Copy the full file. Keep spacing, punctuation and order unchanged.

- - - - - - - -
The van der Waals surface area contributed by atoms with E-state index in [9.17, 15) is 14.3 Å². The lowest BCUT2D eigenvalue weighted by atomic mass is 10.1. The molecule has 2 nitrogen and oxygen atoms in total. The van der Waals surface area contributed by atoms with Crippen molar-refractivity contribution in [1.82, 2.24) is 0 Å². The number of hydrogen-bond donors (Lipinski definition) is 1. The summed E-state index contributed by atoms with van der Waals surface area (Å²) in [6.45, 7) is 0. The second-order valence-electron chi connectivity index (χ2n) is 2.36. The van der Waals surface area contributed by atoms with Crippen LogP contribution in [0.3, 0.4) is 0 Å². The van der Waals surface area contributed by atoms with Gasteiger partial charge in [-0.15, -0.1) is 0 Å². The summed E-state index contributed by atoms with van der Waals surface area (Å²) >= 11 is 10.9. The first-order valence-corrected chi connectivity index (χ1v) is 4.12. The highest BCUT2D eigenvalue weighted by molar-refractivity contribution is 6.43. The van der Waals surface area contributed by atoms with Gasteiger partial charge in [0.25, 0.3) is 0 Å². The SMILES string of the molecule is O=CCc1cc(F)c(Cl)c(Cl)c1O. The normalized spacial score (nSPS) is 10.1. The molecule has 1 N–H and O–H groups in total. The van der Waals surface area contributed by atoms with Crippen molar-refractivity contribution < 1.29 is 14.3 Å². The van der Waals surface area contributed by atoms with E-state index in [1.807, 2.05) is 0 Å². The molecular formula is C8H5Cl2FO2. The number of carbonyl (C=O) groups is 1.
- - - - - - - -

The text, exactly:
The van der Waals surface area contributed by atoms with E-state index in [9.17, 15) is 14.3 Å². The lowest BCUT2D eigenvalue weighted by atomic mass is 10.1. The molecule has 2 nitrogen and oxygen atoms in total. The van der Waals surface area contributed by atoms with Crippen molar-refractivity contribution in [1.82, 2.24) is 0 Å². The number of hydrogen-bond donors (Lipinski definition) is 1. The summed E-state index contributed by atoms with van der Waals surface area (Å²) in [6.45, 7) is 0. The second-order valence-electron chi connectivity index (χ2n) is 2.36. The van der Waals surface area contributed by atoms with Crippen LogP contribution in [0.3, 0.4) is 0 Å². The van der Waals surface area contributed by atoms with Gasteiger partial charge in [-0.15, -0.1) is 0 Å². The summed E-state index contributed by atoms with van der Waals surface area (Å²) >= 11 is 10.9. The first-order valence-corrected chi connectivity index (χ1v) is 4.12. The highest BCUT2D eigenvalue weighted by molar-refractivity contribution is 6.43. The van der Waals surface area contributed by atoms with Gasteiger partial charge in [0.25, 0.3) is 0 Å². The SMILES string of the molecule is O=CCc1cc(F)c(Cl)c(Cl)c1O. The normalized spacial score (nSPS) is 10.1. The molecule has 1 N–H and O–H groups in total. The van der Waals surface area contributed by atoms with Crippen molar-refractivity contribution < 1.29 is 14.3 Å². The van der Waals surface area contributed by atoms with E-state index in [1.807, 2.05) is 0 Å². The molecular formula is C8H5Cl2FO2. The number of carbonyl (C=O) groups is 1.